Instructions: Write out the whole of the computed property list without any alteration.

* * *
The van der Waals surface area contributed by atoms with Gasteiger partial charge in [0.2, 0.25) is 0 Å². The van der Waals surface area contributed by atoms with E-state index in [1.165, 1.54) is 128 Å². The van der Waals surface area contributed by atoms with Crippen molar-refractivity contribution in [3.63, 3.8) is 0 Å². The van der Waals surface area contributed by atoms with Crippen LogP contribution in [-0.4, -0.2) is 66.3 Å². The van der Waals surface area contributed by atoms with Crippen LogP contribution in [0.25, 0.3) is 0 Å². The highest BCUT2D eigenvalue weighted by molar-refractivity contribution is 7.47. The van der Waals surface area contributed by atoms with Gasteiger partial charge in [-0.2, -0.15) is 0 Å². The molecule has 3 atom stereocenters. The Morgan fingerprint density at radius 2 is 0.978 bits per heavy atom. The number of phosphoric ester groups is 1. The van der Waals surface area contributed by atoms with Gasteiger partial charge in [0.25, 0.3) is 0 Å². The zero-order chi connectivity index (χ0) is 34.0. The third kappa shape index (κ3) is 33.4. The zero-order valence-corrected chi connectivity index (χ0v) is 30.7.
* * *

The van der Waals surface area contributed by atoms with Gasteiger partial charge in [0.2, 0.25) is 0 Å². The van der Waals surface area contributed by atoms with E-state index in [1.165, 1.54) is 128 Å². The van der Waals surface area contributed by atoms with Crippen molar-refractivity contribution in [3.63, 3.8) is 0 Å². The van der Waals surface area contributed by atoms with Crippen LogP contribution in [-0.4, -0.2) is 66.3 Å². The van der Waals surface area contributed by atoms with Crippen LogP contribution in [0.25, 0.3) is 0 Å². The highest BCUT2D eigenvalue weighted by molar-refractivity contribution is 7.47. The van der Waals surface area contributed by atoms with Gasteiger partial charge in [-0.2, -0.15) is 0 Å². The molecule has 3 atom stereocenters. The Morgan fingerprint density at radius 2 is 0.978 bits per heavy atom. The number of phosphoric ester groups is 1. The van der Waals surface area contributed by atoms with Gasteiger partial charge in [0.25, 0.3) is 0 Å². The zero-order chi connectivity index (χ0) is 34.0. The third kappa shape index (κ3) is 33.4. The zero-order valence-corrected chi connectivity index (χ0v) is 30.7.